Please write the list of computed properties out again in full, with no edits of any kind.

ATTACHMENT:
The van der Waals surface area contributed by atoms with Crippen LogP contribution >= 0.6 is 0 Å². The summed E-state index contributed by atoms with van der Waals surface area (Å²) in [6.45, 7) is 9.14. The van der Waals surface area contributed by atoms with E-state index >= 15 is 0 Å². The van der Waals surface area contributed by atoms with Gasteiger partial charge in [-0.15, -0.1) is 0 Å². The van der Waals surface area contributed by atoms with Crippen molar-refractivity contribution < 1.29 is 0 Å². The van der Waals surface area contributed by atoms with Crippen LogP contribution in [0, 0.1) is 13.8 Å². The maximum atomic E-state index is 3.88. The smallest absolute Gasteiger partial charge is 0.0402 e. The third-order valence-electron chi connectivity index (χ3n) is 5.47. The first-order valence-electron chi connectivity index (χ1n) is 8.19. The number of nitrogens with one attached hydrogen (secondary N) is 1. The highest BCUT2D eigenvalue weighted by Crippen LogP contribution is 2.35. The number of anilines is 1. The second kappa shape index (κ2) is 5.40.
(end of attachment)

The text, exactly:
The van der Waals surface area contributed by atoms with Crippen LogP contribution >= 0.6 is 0 Å². The summed E-state index contributed by atoms with van der Waals surface area (Å²) in [6.45, 7) is 9.14. The van der Waals surface area contributed by atoms with E-state index >= 15 is 0 Å². The van der Waals surface area contributed by atoms with Gasteiger partial charge in [-0.15, -0.1) is 0 Å². The van der Waals surface area contributed by atoms with Crippen molar-refractivity contribution < 1.29 is 0 Å². The van der Waals surface area contributed by atoms with Crippen LogP contribution in [0, 0.1) is 13.8 Å². The maximum atomic E-state index is 3.88. The smallest absolute Gasteiger partial charge is 0.0402 e. The third-order valence-electron chi connectivity index (χ3n) is 5.47. The first-order valence-electron chi connectivity index (χ1n) is 8.19. The number of nitrogens with one attached hydrogen (secondary N) is 1. The highest BCUT2D eigenvalue weighted by Crippen LogP contribution is 2.35. The number of anilines is 1. The second kappa shape index (κ2) is 5.40.